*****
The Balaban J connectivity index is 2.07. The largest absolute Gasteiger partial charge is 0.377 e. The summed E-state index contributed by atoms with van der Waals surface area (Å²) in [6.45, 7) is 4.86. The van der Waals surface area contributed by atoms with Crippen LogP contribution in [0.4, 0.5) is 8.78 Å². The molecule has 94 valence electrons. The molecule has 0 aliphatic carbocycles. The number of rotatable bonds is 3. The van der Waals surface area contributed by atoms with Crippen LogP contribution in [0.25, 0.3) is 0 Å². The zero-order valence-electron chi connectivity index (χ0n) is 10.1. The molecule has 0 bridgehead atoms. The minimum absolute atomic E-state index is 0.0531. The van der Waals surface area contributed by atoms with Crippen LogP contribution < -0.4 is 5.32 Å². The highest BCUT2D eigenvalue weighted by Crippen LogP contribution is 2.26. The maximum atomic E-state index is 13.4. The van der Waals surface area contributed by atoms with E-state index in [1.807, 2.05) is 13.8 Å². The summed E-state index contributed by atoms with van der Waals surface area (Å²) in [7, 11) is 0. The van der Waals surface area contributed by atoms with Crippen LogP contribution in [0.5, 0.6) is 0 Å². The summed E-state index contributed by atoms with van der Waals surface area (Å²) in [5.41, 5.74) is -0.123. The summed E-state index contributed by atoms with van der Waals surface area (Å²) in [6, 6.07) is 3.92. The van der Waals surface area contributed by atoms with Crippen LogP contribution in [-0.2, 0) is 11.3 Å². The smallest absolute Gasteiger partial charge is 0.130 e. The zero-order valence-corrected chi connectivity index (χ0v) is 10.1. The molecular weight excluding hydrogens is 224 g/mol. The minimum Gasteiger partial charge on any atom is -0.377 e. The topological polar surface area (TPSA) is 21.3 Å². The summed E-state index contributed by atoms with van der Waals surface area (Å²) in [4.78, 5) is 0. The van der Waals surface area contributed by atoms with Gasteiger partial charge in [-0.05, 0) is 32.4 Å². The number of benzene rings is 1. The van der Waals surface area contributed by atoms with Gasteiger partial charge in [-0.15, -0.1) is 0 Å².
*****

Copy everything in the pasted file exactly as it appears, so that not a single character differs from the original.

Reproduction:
The Balaban J connectivity index is 2.07. The largest absolute Gasteiger partial charge is 0.377 e. The summed E-state index contributed by atoms with van der Waals surface area (Å²) in [6.45, 7) is 4.86. The van der Waals surface area contributed by atoms with Crippen LogP contribution in [0.4, 0.5) is 8.78 Å². The molecule has 94 valence electrons. The molecule has 0 aliphatic carbocycles. The number of rotatable bonds is 3. The van der Waals surface area contributed by atoms with Crippen LogP contribution in [0.25, 0.3) is 0 Å². The zero-order valence-electron chi connectivity index (χ0n) is 10.1. The molecule has 0 bridgehead atoms. The minimum absolute atomic E-state index is 0.0531. The van der Waals surface area contributed by atoms with Crippen LogP contribution < -0.4 is 5.32 Å². The highest BCUT2D eigenvalue weighted by Crippen LogP contribution is 2.26. The maximum atomic E-state index is 13.4. The van der Waals surface area contributed by atoms with E-state index in [1.807, 2.05) is 13.8 Å². The summed E-state index contributed by atoms with van der Waals surface area (Å²) in [7, 11) is 0. The van der Waals surface area contributed by atoms with Crippen LogP contribution in [0.5, 0.6) is 0 Å². The summed E-state index contributed by atoms with van der Waals surface area (Å²) in [5.41, 5.74) is -0.123. The summed E-state index contributed by atoms with van der Waals surface area (Å²) in [6, 6.07) is 3.92. The van der Waals surface area contributed by atoms with Crippen LogP contribution in [-0.2, 0) is 11.3 Å². The smallest absolute Gasteiger partial charge is 0.130 e. The zero-order valence-corrected chi connectivity index (χ0v) is 10.1. The molecular weight excluding hydrogens is 224 g/mol. The minimum Gasteiger partial charge on any atom is -0.377 e. The topological polar surface area (TPSA) is 21.3 Å². The summed E-state index contributed by atoms with van der Waals surface area (Å²) in [4.78, 5) is 0. The van der Waals surface area contributed by atoms with Gasteiger partial charge in [-0.05, 0) is 32.4 Å². The number of benzene rings is 1. The van der Waals surface area contributed by atoms with Gasteiger partial charge in [-0.15, -0.1) is 0 Å².